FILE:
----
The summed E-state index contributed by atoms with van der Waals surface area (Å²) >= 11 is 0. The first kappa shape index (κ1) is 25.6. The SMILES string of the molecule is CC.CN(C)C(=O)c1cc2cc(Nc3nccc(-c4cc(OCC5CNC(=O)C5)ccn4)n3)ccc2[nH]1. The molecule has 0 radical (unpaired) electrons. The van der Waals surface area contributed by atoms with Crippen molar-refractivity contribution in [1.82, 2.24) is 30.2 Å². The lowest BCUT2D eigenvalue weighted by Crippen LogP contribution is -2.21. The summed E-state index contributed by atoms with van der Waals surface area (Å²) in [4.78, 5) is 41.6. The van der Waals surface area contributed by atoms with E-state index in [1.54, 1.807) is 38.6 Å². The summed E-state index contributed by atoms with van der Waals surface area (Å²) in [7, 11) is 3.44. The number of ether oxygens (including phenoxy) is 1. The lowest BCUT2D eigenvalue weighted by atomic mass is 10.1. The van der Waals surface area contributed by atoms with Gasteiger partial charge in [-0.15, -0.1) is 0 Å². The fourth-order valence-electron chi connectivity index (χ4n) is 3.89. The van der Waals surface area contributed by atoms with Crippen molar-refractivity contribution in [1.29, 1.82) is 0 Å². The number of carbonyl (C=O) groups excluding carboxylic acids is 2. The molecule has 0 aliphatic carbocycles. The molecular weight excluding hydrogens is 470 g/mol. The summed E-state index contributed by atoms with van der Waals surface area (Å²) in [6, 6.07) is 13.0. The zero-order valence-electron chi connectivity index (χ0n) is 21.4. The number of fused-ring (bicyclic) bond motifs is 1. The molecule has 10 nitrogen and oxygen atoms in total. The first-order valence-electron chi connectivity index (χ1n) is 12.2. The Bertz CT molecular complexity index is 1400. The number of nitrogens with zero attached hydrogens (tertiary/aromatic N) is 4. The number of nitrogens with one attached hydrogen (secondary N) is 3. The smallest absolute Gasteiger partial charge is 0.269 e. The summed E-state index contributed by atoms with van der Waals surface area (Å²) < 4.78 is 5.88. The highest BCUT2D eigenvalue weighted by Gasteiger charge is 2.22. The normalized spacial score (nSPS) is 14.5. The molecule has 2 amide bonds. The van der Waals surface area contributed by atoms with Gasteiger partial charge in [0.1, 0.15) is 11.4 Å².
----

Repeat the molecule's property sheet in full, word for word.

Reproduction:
The summed E-state index contributed by atoms with van der Waals surface area (Å²) >= 11 is 0. The first kappa shape index (κ1) is 25.6. The SMILES string of the molecule is CC.CN(C)C(=O)c1cc2cc(Nc3nccc(-c4cc(OCC5CNC(=O)C5)ccn4)n3)ccc2[nH]1. The molecule has 0 radical (unpaired) electrons. The van der Waals surface area contributed by atoms with Crippen molar-refractivity contribution in [1.82, 2.24) is 30.2 Å². The lowest BCUT2D eigenvalue weighted by Crippen LogP contribution is -2.21. The summed E-state index contributed by atoms with van der Waals surface area (Å²) in [4.78, 5) is 41.6. The van der Waals surface area contributed by atoms with E-state index in [1.54, 1.807) is 38.6 Å². The summed E-state index contributed by atoms with van der Waals surface area (Å²) in [7, 11) is 3.44. The number of ether oxygens (including phenoxy) is 1. The lowest BCUT2D eigenvalue weighted by atomic mass is 10.1. The van der Waals surface area contributed by atoms with Gasteiger partial charge in [-0.15, -0.1) is 0 Å². The fourth-order valence-electron chi connectivity index (χ4n) is 3.89. The van der Waals surface area contributed by atoms with Crippen molar-refractivity contribution in [1.29, 1.82) is 0 Å². The number of carbonyl (C=O) groups excluding carboxylic acids is 2. The molecule has 0 aliphatic carbocycles. The molecular weight excluding hydrogens is 470 g/mol. The summed E-state index contributed by atoms with van der Waals surface area (Å²) in [6, 6.07) is 13.0. The zero-order valence-electron chi connectivity index (χ0n) is 21.4. The number of fused-ring (bicyclic) bond motifs is 1. The molecule has 10 nitrogen and oxygen atoms in total. The first-order valence-electron chi connectivity index (χ1n) is 12.2. The Bertz CT molecular complexity index is 1400. The number of nitrogens with zero attached hydrogens (tertiary/aromatic N) is 4. The number of nitrogens with one attached hydrogen (secondary N) is 3. The smallest absolute Gasteiger partial charge is 0.269 e. The summed E-state index contributed by atoms with van der Waals surface area (Å²) < 4.78 is 5.88. The highest BCUT2D eigenvalue weighted by Gasteiger charge is 2.22. The normalized spacial score (nSPS) is 14.5. The molecule has 2 amide bonds. The van der Waals surface area contributed by atoms with Gasteiger partial charge in [0.1, 0.15) is 11.4 Å².